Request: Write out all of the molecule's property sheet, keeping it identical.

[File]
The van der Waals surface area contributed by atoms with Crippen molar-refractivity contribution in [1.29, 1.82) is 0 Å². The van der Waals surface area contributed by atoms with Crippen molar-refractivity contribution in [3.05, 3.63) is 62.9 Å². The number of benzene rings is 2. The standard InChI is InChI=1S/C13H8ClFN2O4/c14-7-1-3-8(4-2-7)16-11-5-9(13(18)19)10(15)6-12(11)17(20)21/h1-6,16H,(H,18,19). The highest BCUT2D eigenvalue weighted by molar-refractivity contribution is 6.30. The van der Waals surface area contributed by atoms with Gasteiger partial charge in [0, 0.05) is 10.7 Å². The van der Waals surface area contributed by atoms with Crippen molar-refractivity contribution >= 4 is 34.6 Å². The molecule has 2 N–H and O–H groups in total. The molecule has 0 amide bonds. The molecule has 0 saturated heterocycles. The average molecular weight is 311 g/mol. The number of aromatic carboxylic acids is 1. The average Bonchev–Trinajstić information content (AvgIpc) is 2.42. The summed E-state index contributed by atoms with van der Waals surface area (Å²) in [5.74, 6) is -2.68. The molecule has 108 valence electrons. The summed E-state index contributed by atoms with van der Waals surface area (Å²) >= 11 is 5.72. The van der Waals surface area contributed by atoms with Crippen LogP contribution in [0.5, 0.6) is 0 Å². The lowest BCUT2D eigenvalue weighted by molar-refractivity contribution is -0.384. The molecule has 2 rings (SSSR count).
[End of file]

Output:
The van der Waals surface area contributed by atoms with Crippen molar-refractivity contribution in [1.29, 1.82) is 0 Å². The van der Waals surface area contributed by atoms with Crippen molar-refractivity contribution in [3.05, 3.63) is 62.9 Å². The number of benzene rings is 2. The standard InChI is InChI=1S/C13H8ClFN2O4/c14-7-1-3-8(4-2-7)16-11-5-9(13(18)19)10(15)6-12(11)17(20)21/h1-6,16H,(H,18,19). The highest BCUT2D eigenvalue weighted by molar-refractivity contribution is 6.30. The van der Waals surface area contributed by atoms with Gasteiger partial charge in [0, 0.05) is 10.7 Å². The van der Waals surface area contributed by atoms with Crippen molar-refractivity contribution >= 4 is 34.6 Å². The molecule has 2 N–H and O–H groups in total. The molecule has 0 amide bonds. The molecule has 0 saturated heterocycles. The average molecular weight is 311 g/mol. The number of aromatic carboxylic acids is 1. The average Bonchev–Trinajstić information content (AvgIpc) is 2.42. The summed E-state index contributed by atoms with van der Waals surface area (Å²) in [5.74, 6) is -2.68. The molecule has 108 valence electrons. The summed E-state index contributed by atoms with van der Waals surface area (Å²) >= 11 is 5.72. The van der Waals surface area contributed by atoms with Crippen LogP contribution in [0.5, 0.6) is 0 Å². The lowest BCUT2D eigenvalue weighted by molar-refractivity contribution is -0.384. The molecule has 2 rings (SSSR count).